To provide the phase separation properties, the photoimageable system components and the matrix precursor (and resultant polymer) are selected based on the relative properties of the matrix and photoimageable system. Guidelines known to those in the art are reflected, for example, in the literature of polymer-dispersed liquid crystals (PDLC) and aerogels. For PDLC discussions, see P. Drzaic, Liquid Crystal Dispersions, in Series on Liquid Crystals, Vol. 1, World Scientific (1995), and J. W. Doane, “Polymer Dispersed Liquid Crystal Displays”, in Liquid Crystals—Applications and Uses, Vol. 1, 361-395, World Scientific (1990), the disclosures of which are hereby incorporated by reference. The considerations for achieving a distribution of liquid crystals in a polymeric matrix by phase separation of the polymer are essentially the same considerations for obtaining the distinct regions of photoimageable system in a polymer matrix according to the invention. Phase separation induced by polymerization of an oligomer in situ is discussed in Drzaic, supra, at pages 31-47 and 75-92, this latter section also discussing the relevant kinetic considerations, and in Doane, supra, at page 364. As reflected in the references, the final size of the distinct regions of photoimageable system will depend on a number of factors, including rate of formation of the regions, the growth of the domains by diffusion, and the mechanism by which the polymer matrix locks in the overall structure. For example, fast polymerization will tend to induce smaller regions, due to quick formation of the regions and fast increase in viscosity of the matrix phase. In addition, Doane notes the effects of phase separation on light scatter and refractive index contrast, at pages 378-383.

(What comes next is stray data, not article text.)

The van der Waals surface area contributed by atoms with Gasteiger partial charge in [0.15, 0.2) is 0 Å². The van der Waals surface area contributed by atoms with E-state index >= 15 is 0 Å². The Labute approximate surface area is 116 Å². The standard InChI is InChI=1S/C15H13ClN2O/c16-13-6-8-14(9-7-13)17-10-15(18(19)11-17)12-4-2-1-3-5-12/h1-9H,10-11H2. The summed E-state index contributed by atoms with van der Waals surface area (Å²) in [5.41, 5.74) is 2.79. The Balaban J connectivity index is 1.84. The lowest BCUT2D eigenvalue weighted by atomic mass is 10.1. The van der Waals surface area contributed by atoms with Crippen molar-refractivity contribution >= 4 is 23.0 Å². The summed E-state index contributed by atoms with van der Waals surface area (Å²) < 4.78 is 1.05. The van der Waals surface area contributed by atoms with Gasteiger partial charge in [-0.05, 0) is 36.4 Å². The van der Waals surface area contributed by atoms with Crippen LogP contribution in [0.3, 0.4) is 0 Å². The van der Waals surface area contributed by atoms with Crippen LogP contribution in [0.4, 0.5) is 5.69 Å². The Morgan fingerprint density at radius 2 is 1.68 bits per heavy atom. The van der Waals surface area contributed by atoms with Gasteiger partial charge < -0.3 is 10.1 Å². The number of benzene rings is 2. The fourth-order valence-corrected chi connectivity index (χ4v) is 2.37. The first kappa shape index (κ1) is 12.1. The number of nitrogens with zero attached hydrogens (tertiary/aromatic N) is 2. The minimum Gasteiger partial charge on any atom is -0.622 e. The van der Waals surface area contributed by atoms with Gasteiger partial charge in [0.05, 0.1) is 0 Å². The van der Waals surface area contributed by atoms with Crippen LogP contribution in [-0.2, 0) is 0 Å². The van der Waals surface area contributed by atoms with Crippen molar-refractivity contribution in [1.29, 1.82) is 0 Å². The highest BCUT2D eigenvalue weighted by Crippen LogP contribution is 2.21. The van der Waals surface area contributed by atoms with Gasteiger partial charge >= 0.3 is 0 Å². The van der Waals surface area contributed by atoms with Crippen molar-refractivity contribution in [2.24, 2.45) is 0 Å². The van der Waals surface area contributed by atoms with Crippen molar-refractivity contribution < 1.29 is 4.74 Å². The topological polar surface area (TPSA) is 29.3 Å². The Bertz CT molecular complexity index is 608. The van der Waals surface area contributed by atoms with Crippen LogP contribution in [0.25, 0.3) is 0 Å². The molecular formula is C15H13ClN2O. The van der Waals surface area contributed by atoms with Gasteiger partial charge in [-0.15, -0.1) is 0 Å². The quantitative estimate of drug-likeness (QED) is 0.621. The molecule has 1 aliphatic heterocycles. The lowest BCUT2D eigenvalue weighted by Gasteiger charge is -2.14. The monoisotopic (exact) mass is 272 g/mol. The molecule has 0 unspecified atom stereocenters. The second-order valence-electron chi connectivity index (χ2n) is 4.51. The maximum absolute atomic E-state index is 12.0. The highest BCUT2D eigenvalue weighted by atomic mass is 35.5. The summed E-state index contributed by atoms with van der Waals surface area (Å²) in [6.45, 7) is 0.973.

Organic aerogels are discussed, for example, in U.S. Pat. No. 5,081,163 to Pekala; G. Ruben and R. Pekala, “High Resolution TEM of Organic Aerogels and Inorganic Aerogels,” Mat. Res. Soc. Symp. Proc., Vol. 180, 785 (1990); L. Hrubesh and R. Pekala, “Thermal properties of organic and inorganic aerogels,” J. Mater. Res., Vol. 9, No. 3, 731 (1994); and R. Pekala et al., “A Comparison of Mechanical Properties and Scaling Law Relationships for Silica Aerogels and Their Organic Counterparts,” Mat. Res. Soc. Symp. Proc., Vol. 207, 197 (1991), the disclosures of which are hereby incorporated by reference. Such organic aerogels are useful as the polymeric matrix of the medium of the invention, and lend themselves to phase separation due to their ability to form a porous matrix structure. As discussed, for example, at Col. 6, lines 41-59, of U.S. Pat. No. 5,081,163, fabrication of an aerogel involves formation of a matrix containing solvent-filled pores, followed by removal of the solvent to obtain the air-filled pores characteristic of an aerogel. In the invention, however it is desired to retain in such pores a photoimageable system. The standard methods of aerogel fabrication, with the phase separation guidelines found in the art of PDLC, are useful in providing such a structure. Formation of such an organic aerogel matrix that contains regions of photoimageable system is reflected in the examples below. By providing a photoactive monomer that polymerizes by a mechanism independent from the matrix precursor, by and selecting the matrix precursor and photoimageable system to phase separate upon matrix polymerization, interference with the formation process of an aerogel's matrix structure is reduced. The desired structure for a holographic medium (i.e., distinct regions of photoimageable system) is thereby obtained.